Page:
Tuesday, March 20, 2018

Awesome Experience Running the Los Angeles Marathon 2018

I am flying high after having an awesome experience at the Los Angeles Marathon 2018 on Sunday.


I had put in solid training for this event over the last 4 months, and it helped me finish the marathon in a faster than expected 5h07m14s; that was the foundation on which my terrific experience at the marathon was built on. 
Since taking on the goal of running a minimum of 30 miles every week towards the end of December 2017, I have been successful in that goal every week except one during which I was hampered by an abdominal muscle strain. 

With the 30 miles per week target as the over-arching goal, I planned my long runs towards the goal of being ready for a 26.2 miler on Mar 18th. 

With this consistent & sensible training over a long time, I was able to exceed my expectations by a fair margin on marathon day. I had expected a finish time close to 5h30m, and was pleasantly surprised to see it being closer to 5h mark than the 5h30m mark!

One of the main reasons I had signed up to run this marathon was the fact that Los Angeles Marathon is a BIG CITY MARATHON. I had run two marathons in the past - Philadelphia Marathon in 2008, and New York City Marathon in 2009. So I have a taste of big-city marathons, and remember having fond memories from each of the two marathons. 

Los Angeles Marathon 2018 met my thirst for the big city marathon thrills, and added its own flavors to make it an awesome experience. 

One big difference that stands out for me between the three marathons is the marathon course. Both Philly and NYC marathons had long stretches of the course far from residential and commercial areas - Philly had state parks & rivers, etc; NYC had many bridges and parks - and consequently, there were no spectators cheering at these inaccessible stretches. 

Los Angeles Marathon had no such breaks. Once we moved out of the starting point at Dodger Stadium as one big sea of runners, the entire course is never too far from a residential area or a commercial area till the finish line at Santa Monica Pier. Spectators were cheering us throughout making it feel like a wall of cheering spectators from the start to the finish!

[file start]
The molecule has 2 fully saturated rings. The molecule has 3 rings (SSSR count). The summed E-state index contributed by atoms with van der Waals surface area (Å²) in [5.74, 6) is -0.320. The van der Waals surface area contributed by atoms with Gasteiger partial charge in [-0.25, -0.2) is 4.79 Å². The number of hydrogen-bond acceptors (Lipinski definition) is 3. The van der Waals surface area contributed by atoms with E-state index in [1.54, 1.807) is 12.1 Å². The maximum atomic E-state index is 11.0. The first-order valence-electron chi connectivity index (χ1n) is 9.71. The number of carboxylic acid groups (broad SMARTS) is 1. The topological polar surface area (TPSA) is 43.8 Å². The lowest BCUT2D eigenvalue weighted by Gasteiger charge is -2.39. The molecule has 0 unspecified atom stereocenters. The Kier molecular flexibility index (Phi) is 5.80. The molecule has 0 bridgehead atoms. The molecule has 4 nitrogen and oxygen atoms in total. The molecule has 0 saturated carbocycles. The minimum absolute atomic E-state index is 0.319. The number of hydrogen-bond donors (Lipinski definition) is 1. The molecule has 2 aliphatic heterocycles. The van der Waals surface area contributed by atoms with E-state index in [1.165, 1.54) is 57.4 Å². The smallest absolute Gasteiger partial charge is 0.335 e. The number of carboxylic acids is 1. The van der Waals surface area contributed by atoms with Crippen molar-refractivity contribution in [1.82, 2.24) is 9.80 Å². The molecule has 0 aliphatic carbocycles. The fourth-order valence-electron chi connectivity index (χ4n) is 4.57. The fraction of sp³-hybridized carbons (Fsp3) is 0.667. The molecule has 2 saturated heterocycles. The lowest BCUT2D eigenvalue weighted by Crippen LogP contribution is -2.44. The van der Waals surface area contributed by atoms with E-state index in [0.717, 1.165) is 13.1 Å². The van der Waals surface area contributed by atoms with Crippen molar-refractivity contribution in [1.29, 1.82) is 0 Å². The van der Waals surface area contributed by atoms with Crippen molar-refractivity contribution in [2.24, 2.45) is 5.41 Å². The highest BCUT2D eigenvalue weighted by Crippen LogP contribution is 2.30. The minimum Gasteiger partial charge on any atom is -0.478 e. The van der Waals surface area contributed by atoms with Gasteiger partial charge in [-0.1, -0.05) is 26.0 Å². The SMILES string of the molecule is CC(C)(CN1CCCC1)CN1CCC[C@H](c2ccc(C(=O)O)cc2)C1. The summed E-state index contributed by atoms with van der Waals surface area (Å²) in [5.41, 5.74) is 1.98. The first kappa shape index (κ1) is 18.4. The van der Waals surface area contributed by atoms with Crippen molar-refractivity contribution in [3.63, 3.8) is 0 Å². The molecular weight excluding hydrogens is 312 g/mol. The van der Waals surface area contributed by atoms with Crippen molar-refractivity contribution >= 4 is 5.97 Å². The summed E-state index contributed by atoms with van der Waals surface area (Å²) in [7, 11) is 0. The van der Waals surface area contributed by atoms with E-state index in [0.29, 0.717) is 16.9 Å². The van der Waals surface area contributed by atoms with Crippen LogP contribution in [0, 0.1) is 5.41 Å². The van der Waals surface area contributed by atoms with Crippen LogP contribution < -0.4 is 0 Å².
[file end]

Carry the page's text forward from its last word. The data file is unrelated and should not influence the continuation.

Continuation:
Even if they have signs cheering for someone specific, or a general message like "Go Random Stranger" or "I believe in you, total stranger", it is indeed very inspiring to be running past people cheering (for you). 

One thing that surprised & amazed me throughout was the number of people (regular people, not marathon volunteers) who were offering vaseline to the runners  - by holding up vaseline containers, or boards with multiple patches of vaseline for easy access. Looks like the general public in Los Angeles is well aware of the pains of long-distance runners, about the chafing in different parts of the body while on a 26.2 miles run. I was glad to get some vaseline from a woman at around the 18 miles mark, as my nipples were chafing badly; applying the vaseline gave instant relief. 

Some people were also offering some spray to alleviate cramping or itching for the runners. I didn't stop to find out more details about it, or make use of it myself. Will keep it in mind for the next big city marathon (most likely the Chicago Marathon 2018 in October).

Quite a few people were offering cut oranges, cut bananas, pretzels, cookies, candies, etc. along the way to supplement the water + gatorade + energy gels being offered by the event organizers at regular intervals.

It was awesome to see many Sikh people with traditional turbans among the people offering fruits and candies along the way. I high-fived a few folks with a sense of kinship.

With 24,000 runners running the marathon, it is to be expected for the portable toilets to be difficult to use - especially in the first few miles, even though the organizers had set up significant number of portable toilets all along the course. They had portable potties setup at every mile mark. I waited in line at a couple of portable toilets at the beginning, but gave up quickly deciding to try at the next one. :-) 

One time I had to wait in line for 4-5 minutes as I couldn't hold it in any longer. That made my 11th mile the slowest at 15m24s immediately after my fastest mile at 9m55s :-)
Close to the very first set of portable toilets after the one mile mark, a couple of ladies running next to me were discussing whether it makes sense to stay in line at these portable potties. What made this very interesting is the fact that the conversation was in Kannada language! It was a pleasant surprise for me to hear Kannada language in LA. The women too were surprised when I turned back amazed and responded in Kannada. :-)

All in all, the Los Angeles Marathon was a very well organized marathon with a great course and supportive crowd. I would run it again.